# FWER, FDR and multiple comparisons for Beginners

Wikipedia:

"In statistics, family-wise error rate (FWER) is the probability of making one or more false discoveries, or type I errors, among all the hypotheses when performing multiple hypotheses tests."

"The false discovery rate (FDR) is one way of conceptualizing the rate of type I errors in null hypothesis testing when conducting multiple comparisons."

I don't understand the difference between these two concepts. How do they not mean the same?

Perhaps you can help me by further elaborating the following example:

Say the probability for an unbiased coin to substantially deviate from a 50/50 head/tail-distribution in a sequence of 1,000 tosses is 0.001.

If I want to find out if one coin is biased I throw it 1,000 times and if it shows heads ~500 times I can be quite sure it is not biased.

However if I throw a million coins 1,000 times and deem those biased who don't show a 50/50-distribution of heads and tails, I will categorize unbiased coins as biased, because the probability of an unbiased coin showing deviating from the 50/50-distribution is multiplied by the number of coins (1 million).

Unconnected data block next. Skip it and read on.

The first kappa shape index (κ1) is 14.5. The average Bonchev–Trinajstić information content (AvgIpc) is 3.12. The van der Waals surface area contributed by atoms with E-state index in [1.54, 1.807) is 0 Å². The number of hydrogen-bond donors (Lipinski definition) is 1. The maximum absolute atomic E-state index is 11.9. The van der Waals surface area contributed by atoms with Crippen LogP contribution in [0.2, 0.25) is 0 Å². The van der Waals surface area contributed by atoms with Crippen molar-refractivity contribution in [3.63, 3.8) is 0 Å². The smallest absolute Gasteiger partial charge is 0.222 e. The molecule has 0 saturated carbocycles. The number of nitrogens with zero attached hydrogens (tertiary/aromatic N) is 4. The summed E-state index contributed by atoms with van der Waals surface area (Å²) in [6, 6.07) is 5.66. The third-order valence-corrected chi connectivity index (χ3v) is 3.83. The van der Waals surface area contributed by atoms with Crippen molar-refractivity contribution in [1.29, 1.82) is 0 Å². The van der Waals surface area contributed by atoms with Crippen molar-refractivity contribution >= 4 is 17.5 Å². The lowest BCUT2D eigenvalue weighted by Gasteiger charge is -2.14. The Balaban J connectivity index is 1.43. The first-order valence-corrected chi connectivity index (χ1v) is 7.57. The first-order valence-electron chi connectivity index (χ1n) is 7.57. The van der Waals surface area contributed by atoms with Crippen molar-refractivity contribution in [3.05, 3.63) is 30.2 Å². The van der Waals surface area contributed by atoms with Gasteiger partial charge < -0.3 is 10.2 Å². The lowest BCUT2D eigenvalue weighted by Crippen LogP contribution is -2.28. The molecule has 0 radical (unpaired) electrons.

Thus from a set of one million unbiased coins, I have to expect about 1,000,000*0.001=1,000 coins to deviate substantially from the 50% tails, 50% heads-distribution.

As far as I understood this is multiple hypotheses testing (synonymous: multiple comparisons?) as I am testing the hypothesis "coin is unbiased" a million times, and the false discovery rate FDR is 1,000 in this example.

But what, then, is the FWER (family wise error rate)?

• Does this help? stats.stackexchange.com/questions/59681/… Jul 26 '16 at 12:50
• See the fdr section in stats.stackexchange.com/questions/166323/…
– user83346
Jul 26 '16 at 13:52
• @ChristophHanck what does $m_0$ (or $m$ for that matter) stand for? (I'm referring to your link) Jul 26 '16 at 14:13
• The number of true hypotheses. Jul 26 '16 at 14:15
• @ChristophHanck so $m$ is the number of all hypotheses? Jul 26 '16 at 14:18